The 350 people who work on the event include more than 80 volunteers from all walks of French medicine. I had one set of blisters treated by a Parisian heart surgeon.
Morocco: Encounters with snakes, delicious food and amazing markets
Next day, it was time to start: 32km across small dunes and stony plateaus, through the small village of Merzane where we met the first of hundreds of kids who would follow us asking for cadeaux, and across the large wadi at En Nejjakh.
Day Two was known as Dune Day, from Tisserdimine to Kourci Dial Zaid through the infamous Merzouga dunes — this year lengthened to 13km of the day's total 35km, which took us through Erg Chebbi, a sea of towering dunes. I absolutely loved it. Shifting sandy peaks as high as mountains went on and on as far as the eye could see. Rather than "me versus the environment", I felt at one with the desert, totally at home, even in the searing temperatures of 40C, and I felt that I could go on forever. I was so glad I'd decided to take walking poles to make these sandy summits that little bit easier to climb and give me an advantage over those poor souls who had opted to save some weight.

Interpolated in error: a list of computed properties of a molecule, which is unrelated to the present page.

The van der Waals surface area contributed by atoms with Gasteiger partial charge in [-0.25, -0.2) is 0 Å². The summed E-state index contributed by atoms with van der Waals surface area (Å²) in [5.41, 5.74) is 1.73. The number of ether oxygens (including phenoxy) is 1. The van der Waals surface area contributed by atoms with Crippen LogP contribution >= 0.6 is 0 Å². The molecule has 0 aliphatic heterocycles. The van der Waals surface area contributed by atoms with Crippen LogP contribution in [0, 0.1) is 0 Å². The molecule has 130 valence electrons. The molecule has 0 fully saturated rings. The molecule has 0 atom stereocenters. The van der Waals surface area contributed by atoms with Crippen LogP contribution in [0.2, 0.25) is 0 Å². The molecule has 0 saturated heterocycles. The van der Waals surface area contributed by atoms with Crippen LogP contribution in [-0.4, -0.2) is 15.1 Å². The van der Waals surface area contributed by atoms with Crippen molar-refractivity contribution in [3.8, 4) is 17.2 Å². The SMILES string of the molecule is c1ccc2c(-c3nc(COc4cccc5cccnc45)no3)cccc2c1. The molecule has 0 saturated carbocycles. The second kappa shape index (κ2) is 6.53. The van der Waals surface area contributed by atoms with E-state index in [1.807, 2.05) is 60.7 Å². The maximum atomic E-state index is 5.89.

Day three was my twin boys' 10th birthday, and I felt them with me as I covered the 36km from Kouci Dial Zaid to Jebel El Mraier. The run was starting to take its toll — the number of people on drips due to dehydration was on the rise, and one runner needed a helicopter evacuation. I had a journal with a daily quote and good luck notes from my family for each evening. Having my children tell me how proud they were of me was an amazing motivation.